For countless entertainment seekers, Roku acts as a gateway to video streaming. Whether it’s through a Roku media streaming device or Roku software built right into your smart TV, Roku is the platform we go to for accessing the video services we love. However, Roku also offers its own video streaming service, the Roku Channel, for free. It doesn’t get past the best paid options, or even the free tier from Peacock’s Editors’ Choice, but the ad-supported service is well worth checking out.
What can you watch on the Roku channel?
The Roku channel has more than 10,000 free shows and movies. This puts it in line with competing free streaming services like Tubi (20,000 shows and movies) and Peacock (13,000 hours of content). The last time we checked Crackle, it only had about 1,000 free shows and movies. Free video services tend to take a more intuitive approach to entertainment, offering whatever licenses the company can register. Although Roku’s channel spans decades and genres, its library seems random, while its premium editor’s pick services, such as Netflix and Hulu, seem comprehensive.
TV shows range from the fifties Dennis the danger The original 80’s Miami Vice to Buffy the Vampire SlayerAnd the 2 girls brokeAnd the Xena: Warrior Princess. You can watch Ice Ventura or the first two a partner Movies on Roku, then wear them man on fire or snow hole When you are in a serious mood. His real-life trashy works include Hell’s Kitchen And some good old fashioned TVs in the day courts. You can even watch some dubbed anime, like whitening And the NarutoRetroCrush and Editors’ Choice Crunchyroll are the best free animation streaming services out there.
A lot of the content acquired from the Roku channel seems a bit outdated, but if you’re looking for something new that you’ve likely never seen before, Roku also has original offerings. The important thing about these shows is that Roku actually bought them from the ill-fated Quibi. That dead service spent a lot of money on serious star power to convince people that they wanted to watch “quick bite” videos on their phones. As a result, these reworked “Roku Origins” are impressive, from Punk’d And the Renault 911 Will Smith’s reality comedy show reboots into a show where Christoph Waltz hunts Liam Hemsworth for sports.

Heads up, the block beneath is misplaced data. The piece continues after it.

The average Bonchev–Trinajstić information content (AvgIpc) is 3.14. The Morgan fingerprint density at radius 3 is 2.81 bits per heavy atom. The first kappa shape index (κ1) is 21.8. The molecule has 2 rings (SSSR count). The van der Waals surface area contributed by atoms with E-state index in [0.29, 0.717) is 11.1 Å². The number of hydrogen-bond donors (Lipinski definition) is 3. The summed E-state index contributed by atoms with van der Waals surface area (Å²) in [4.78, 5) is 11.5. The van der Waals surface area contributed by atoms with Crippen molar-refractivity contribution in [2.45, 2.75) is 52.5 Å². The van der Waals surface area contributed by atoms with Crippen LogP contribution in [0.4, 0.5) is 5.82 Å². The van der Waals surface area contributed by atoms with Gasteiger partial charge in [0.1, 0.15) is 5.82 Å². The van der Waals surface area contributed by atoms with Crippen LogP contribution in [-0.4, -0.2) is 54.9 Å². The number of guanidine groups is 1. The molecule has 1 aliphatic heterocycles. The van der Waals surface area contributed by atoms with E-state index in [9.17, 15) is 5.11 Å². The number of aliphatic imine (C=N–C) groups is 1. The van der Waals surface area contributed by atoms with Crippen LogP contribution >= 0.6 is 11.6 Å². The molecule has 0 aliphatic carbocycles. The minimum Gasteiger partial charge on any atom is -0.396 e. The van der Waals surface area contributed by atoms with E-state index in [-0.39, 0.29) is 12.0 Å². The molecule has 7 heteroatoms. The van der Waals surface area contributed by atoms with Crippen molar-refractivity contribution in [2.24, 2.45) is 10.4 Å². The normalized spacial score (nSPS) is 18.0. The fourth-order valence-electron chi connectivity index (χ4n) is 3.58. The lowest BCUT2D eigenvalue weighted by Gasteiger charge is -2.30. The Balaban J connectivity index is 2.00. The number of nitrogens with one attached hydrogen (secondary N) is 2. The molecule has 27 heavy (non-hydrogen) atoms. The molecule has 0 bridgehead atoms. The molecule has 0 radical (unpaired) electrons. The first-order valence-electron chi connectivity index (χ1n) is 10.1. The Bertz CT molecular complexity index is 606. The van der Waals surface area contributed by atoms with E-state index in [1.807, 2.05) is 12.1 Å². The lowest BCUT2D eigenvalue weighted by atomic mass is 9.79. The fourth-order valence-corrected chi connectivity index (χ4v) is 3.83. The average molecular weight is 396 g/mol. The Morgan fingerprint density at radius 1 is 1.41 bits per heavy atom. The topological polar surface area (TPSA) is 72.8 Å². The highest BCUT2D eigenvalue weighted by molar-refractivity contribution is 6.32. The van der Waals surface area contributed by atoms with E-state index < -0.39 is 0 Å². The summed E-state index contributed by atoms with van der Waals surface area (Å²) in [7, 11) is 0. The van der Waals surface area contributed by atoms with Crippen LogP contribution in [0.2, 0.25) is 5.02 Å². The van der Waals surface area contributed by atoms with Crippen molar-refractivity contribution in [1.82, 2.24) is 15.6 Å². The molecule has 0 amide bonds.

Though it’s funny to see Rachel Brosnahan talk about her precious golden arm on Roku, Editors’ Choice Peacock has superior backlogs, as well as more exciting original shows, like Bel Air A reboot featuring the delicious villain Carlton.
Besides on-demand content, the Roku channel provides free live TV. You have news channels like ABC and NBC. But you also have themed channels about Lifetime movies, Bob the builderAnd the escape project, or “The Asylum’s Glorious Parodies.” This is a great feature to enjoy along with on-demand shows and movies, but if you’re primarily interested in free live TV, Pluto TV might carry the channels you’re looking for.
If you’re willing to pay for premium content, Roku Channel sells paid channels from partners like AMC, BET, Starz, and Showtime. These networks also sell premium channels on other subscription services, such as Amazon Prime Video or Apple TV+, or offer completely independent streaming subscriptions. You don’t need to go through Roku to get it, but it’s a good option.
Costs and platforms
Aside from the optional premium channels (the prices of which vary by channel), the Roku channel is completely free. You don’t even need to create an account to start watching content. However, there is only one level available: you should see ads. Peacock offers a powerful and worthwhile free tier, but customers can also pay $4.99 or $9.99 per month for a better experience.
As you might expect, you can access the Roku channel on anything with the Roku name on it, including HDMI dongles, smart TVs, and Roku’s Android and iOS apps. You can even view it through a browser or install it on your desktop. Non-Roku owners can watch programming through Amazon Fire TV or select Samsung Smart TVs. However, unlike Tubi, there is no Roku app for video game consoles.
Roku’s Web and Mobile Channel